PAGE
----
Otherside Deli makes some of our favorite sandwiches in Austin, from cheesesteaks and meatball parm subs, to Italian subs and patty melts. But if you’re a first-timer at Otherside, chances are you’re here for the reuben - loaded up with their housemade pastrami, swiss cheese, sauerkraut, and russian dressing, between two slices of grilled rye bread. Keep an eye on their Instagram for some fun specials, like the Outer Limit Fries that come loaded up with all of the typical reuben fillings, but on a bed of waffle fries. They’re currently accepting takeout orders from their shop near 34th and Lamar.
Paprika opened up relatively quietly back in late 2019 and has been slinging out great tacos and tortas ever since. We enjoyed the taco de carnitas and taco de nopalitos, the latter of which comes packed full of well-seasoned prickly pear cactus and refried lentils. Every taco gets paired with a specific salsa - a really nice touch that elevates the experience a bit. The menu changes a bit depending on the time and day, so take a look at their website for the most up-to-date menu information before heading over.
You might have heard about Ramen 512 and their often sold out popups - yes, the ramen was that good. But now they’ve found a permanent home, inside the new “cloud kitchen” concept Kitchen United Mix. This place currently has three options: Hakata Classic (a pork tonkotsu), the BGO (the Hakata Classic with black garlic oil), and the Sunset Red (a spicy version of the Hakata Classic). We recently tried the BGO and the Sunset Red - the broth for each was super creamy and rich, as a pork tonkotsu should be, and the spice level on the Sunset Red was in fact actually spicy. You can order the ramen ready-to-eat, or you can cook the noodles at home, with very precise instructions. Takeout and delivery are available.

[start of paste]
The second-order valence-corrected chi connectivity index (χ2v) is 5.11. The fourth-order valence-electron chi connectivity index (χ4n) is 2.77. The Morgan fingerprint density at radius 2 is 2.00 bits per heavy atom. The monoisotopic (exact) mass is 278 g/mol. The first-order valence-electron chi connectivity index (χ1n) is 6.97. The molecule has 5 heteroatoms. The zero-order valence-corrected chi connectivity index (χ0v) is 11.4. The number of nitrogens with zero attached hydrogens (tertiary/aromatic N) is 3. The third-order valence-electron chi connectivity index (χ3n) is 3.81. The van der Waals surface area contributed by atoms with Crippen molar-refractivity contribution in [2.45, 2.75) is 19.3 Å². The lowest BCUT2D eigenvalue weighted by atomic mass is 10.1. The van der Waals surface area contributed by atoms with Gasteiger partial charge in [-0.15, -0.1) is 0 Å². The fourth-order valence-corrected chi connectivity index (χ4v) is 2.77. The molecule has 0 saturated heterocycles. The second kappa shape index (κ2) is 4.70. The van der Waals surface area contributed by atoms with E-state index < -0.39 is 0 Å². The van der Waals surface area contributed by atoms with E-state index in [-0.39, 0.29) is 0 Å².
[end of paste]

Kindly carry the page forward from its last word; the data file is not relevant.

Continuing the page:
Shishman Mediterranean Grill has been a go-to lunch spot of ours, for those moments when you realize that it’s 1:30pm and you’re a little dizzy because you haven’t had lunch yet. They turn out the food fast, and more importantly, the food is consistently great. Both the platters and pita sandwiches, with either shawarma, gyro, grilled chicken, or falafel are excellent. Get both the red and white sauce, and make sure to order extra homemade pita bread.